Her negotiation skills were truly tested during the negotiations for Adriaen's Landing, the Six Pillars legislation and acquiring additional monies to close the budget deficit of the Hartford School System. Marie is extremely proud of getting the contract compliance piece inserted in the Adriaen's Landing Bill, which is a $670 million project to rejuvenate downtown Hartford. The main purpose of the contract compliance legislation was to ensure that Hartford-based minority contractors and laborers be employed during the entire life of the project. To ensure the minority contractors weren’t excluded, Marie played a key role in the negotiations of the Project Labor Agreement (PLA). After many meetings with representatives of the Capitol City Economic Development (CCEDA), Trade Union Representatives, Minority Contractors, and the Hunt/Gilbane General contractor, a precedent-setting agreement was produced that set aside $10 million for non-union minority contractors. To date, non-union minority contractors have received contracts in excess of $210 million because of the PLA. Minority Union contractors can bid on or enter into joint ventures for any portions of the remaining contracts.
To ensure that Hartford residents were properly trained, Marie worked to create the Construction Jobs Funnel to provide classroom and on-the-job training for all qualified candidates. Skill assessments are provided for every applicant. The program also offers remedial training and counseling for addiction problems, and other types of assistance are provided if warranted. If candidates fail to qualify, they can agree to adhere to the stipulations of the evaluation and are encouraged to reapply for the training. To date, more than 900 individuals have graduated and are working on construction projects throughout the state. Marie is currently on the Board for the Permanent Jobs Funnel to ensure that Hartford residents are hired for meaningful jobs at all businesses, hotels and the Hartford Convention Center.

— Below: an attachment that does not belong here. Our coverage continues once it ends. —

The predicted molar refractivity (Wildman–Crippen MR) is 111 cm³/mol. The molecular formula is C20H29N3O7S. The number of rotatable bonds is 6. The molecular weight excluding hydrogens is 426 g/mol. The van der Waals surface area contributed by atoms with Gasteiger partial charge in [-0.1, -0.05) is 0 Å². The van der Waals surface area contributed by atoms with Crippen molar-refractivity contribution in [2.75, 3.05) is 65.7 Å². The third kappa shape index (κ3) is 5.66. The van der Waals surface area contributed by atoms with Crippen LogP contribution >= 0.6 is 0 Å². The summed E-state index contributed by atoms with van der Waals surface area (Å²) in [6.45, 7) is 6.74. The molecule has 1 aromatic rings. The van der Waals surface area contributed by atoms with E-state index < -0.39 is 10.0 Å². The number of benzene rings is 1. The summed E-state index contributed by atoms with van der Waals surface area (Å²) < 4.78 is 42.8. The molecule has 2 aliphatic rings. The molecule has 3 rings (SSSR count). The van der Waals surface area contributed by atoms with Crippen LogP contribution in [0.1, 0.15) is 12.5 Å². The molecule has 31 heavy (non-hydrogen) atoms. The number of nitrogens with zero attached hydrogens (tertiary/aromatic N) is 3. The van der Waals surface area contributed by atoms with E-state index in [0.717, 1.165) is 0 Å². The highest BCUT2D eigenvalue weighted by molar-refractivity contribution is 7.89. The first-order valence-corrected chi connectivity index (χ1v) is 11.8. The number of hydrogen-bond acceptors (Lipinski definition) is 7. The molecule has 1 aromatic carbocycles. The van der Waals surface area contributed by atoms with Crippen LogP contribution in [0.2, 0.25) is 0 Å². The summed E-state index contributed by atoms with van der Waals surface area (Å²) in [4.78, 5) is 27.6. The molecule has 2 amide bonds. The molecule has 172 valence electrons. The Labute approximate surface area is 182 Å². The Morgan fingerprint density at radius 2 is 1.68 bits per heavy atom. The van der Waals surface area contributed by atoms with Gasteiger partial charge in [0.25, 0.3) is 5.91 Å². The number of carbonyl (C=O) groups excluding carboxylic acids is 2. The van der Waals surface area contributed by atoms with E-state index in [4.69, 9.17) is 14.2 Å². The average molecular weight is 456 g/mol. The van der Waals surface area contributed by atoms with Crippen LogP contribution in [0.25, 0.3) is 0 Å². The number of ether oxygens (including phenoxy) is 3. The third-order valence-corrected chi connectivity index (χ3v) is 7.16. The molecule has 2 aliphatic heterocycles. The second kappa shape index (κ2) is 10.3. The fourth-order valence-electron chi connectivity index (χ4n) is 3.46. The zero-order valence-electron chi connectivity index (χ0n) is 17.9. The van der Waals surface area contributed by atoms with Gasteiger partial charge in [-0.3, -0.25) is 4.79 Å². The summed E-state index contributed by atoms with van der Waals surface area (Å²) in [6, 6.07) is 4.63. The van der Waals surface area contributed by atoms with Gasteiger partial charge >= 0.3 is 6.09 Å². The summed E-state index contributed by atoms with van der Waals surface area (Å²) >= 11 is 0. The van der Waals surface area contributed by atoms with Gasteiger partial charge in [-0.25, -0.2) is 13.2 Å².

Marie has traveled to several locations for the National Conference of State Legislators NCSL) as a panel member due to her expertise with regard to Welfare Reform. As a former member of the Human Services Committee for the State of Connecticut National Black Caucus of State Legislators (NBCSL) and NCSL, a great deal of her time is spent attempting to have individuals understand the true plight of Welfare Moms. Having lived the life herself, she can truly relate to the stigma attributed to women who find themselves down on their luck at some point in their life. I will never forget how it felt to be judged by the source of my income and not the quality of my character. During that time of my life I was a negative statistic. Today I am called The Honorable. My value system has never changed – just the source of my income. Thousands of former welfare recipients have gone on to tremendously successful careers. The permanent way out of poverty is getting education.